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Management professional captures India’s socio-political issues on camera

Aditya Panikker talks about his two viral videos that discuss detention centres and the role of racism in caste hierarchy and suggests how the privileged could do their bit to contribute to the political discourse.

Sabrangindia 14 Oct 2020

detention centre

"Racism is taught to us as a western concept, but it definitely exists in India," said Aditya Panikker, creator of ‘Black Lives in India’ video that discusses the role of racism in casteist hierarchy.

The management professional working in France picked up a camera as a hobby in 2019 and eventually decided to use his talent to discuss social issues in India. His aforementioned video was inspired by the Black Lives Matter Movement in the USA that brought racism to the forefront of international issues.

 

"I wanted to speak about the Siddi community to remind everyone about the fact that racism exists in India and is very much intertwined with the caste system," said Panikker.

Panikker said he wanted to do more than ‘performative activism’ and help people understand the complexities within such social evils. His videos provide context to the current socio-political issues to inform people who continue to sit on the fence.

He also thought that upper-caste people in India often fail to realise their privileges. He said that the over-simplistic attitude of “I don’t believe in casteism” is not enough because the system exists regardless, and benefits the upper through its skewed rules.

"We speak against the caste system, but we don't spend enough time listening to the oppressed. We as upper-castes have a tendency to take the mic and speak on their behalf," he said.

Instead, Panikker suggested that people at the top of the social pyramid could use their position to start a discourse within their social circles since institutions like schools failed to highlight the severity of the issue.

"Schools teach the caste system as if it is a thing of the past, we don't have any Dalit literature in our curriculum to show us the real damage done by this social evil. It is taught to us as a form of categorisation and I've seen the kids in my 5th-grade class try to identify and compare their place in the society based on their caste," he said.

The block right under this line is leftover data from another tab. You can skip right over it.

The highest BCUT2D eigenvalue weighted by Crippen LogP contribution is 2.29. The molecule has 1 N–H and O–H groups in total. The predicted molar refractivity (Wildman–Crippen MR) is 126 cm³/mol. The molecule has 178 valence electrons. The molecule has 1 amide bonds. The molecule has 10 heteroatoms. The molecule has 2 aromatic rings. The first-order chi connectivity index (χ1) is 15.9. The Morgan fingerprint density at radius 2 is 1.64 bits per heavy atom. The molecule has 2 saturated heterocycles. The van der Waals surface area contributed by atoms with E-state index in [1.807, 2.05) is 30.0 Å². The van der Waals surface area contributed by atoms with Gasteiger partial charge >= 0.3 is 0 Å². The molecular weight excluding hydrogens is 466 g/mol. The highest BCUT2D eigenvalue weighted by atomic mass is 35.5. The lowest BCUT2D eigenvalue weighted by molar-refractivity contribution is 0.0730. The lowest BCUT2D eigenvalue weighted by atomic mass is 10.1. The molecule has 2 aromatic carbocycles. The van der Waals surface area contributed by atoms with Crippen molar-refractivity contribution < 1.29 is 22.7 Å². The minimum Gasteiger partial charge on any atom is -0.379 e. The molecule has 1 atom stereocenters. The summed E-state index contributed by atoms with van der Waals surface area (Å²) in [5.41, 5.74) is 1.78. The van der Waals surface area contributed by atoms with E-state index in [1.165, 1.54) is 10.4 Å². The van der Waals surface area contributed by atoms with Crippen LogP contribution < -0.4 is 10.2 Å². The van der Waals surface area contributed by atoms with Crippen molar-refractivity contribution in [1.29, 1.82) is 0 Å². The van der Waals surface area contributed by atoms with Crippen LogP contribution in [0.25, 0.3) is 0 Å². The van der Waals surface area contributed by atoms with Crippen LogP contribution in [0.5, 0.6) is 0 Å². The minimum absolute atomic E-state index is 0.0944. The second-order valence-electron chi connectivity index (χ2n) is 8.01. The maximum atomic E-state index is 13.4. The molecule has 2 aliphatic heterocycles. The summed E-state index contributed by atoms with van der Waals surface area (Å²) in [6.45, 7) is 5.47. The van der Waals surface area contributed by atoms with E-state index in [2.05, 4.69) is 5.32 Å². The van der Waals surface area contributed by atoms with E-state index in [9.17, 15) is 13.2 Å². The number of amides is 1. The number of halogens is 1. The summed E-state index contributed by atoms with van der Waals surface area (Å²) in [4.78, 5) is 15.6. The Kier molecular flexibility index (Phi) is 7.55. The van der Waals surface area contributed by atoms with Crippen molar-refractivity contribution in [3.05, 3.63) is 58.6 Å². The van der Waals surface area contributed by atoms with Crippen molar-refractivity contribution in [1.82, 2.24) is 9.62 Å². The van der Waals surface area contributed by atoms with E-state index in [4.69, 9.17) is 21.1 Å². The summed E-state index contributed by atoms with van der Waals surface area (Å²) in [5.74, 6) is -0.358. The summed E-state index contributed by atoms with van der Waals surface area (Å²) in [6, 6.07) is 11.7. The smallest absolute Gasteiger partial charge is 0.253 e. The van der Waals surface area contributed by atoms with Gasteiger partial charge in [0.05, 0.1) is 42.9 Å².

He remembered his own experience when he first picked up a book written by Sharankumar Limbale – a prominent Dalit writer – and was appalled to realise how poorly he understood the caste system. Panikker said this was a consequence of the protected manner in which people were taught casteism.

While Panikker’s first video talked about persisting social evils, his latest video talked about detention centres in India with relation to Citizenship (Amendment) Act (CAA) 2019 and the National Register of Citizens (NRC.) He started the research as a personal project while wondering about people who would not be granted citizenship.

 

"I started reading about these camps and realised that the available information was very scattered and limited," he said.

Moreover, the little information collected deeply disturbed him. Thus, he decided to make a video that would focus all the scattered information to a single source.

"A lot of people remain neutral about these issues because they don't have the time to sit and understand them properly. This is also because of the amount of time and research it takes to find reliable sources," said Panikker.

He hoped that his video would help people take a stand for or against the problem rather than remain silent because he believed, "Our silence only helps the oppressor, not the oppressed."

According to Panikker, the biggest problem in the country was the manner in which people perceived casteism, islamophobia, religious intolerance. Panikker worried about the growing xenophobia that has created a toxic environment in the country. He also felt this change in perception had occurred since BJP-regime began in 2014.

He pointed out that freedom of speech nowadays is not the same as it was in 2014. Anti-government did not mean anti-India, he said. He observed this censorship for his videos as well. Nonetheless, he tried to engage with the hostile comments so that neutral folks who read the comments section understand both sides of the argument.

Although Panikker noticed that people were scared to publicly share his political videos, he still encouraged artists to create whatever they liked including socio-political issues.

"It's important as artists to speak for yourself because these issues are going to affect you as well," he said.

 

"He could already feel the effects of India’s political condition on his own life in France as he realised people’s perception of the “stereotypical Indian” had changed from a peace-loving person to a more intolerant individual." Moreover, India’s mainstream media did not help with this perception by focusing on sensational news.

"When talking of mainstream media, we only focus on North India and TV channels that make a lot of noise," he said, indicating that South Indian media often goes unacknowledged.

Panikker hoped that by using his privilege and talent, he could redirect the attention back to the marginalised and overlooked sections of society, thus effectively “pass the mic.”

 

Related:

Cleaning up the political mess with artisanal soap?

Contemporary artists raise key questions about freedom of speech and expression

Art and activism are complementary endeavours: Bhawana and Smish

The preservation of a pandemic: Art under quarantine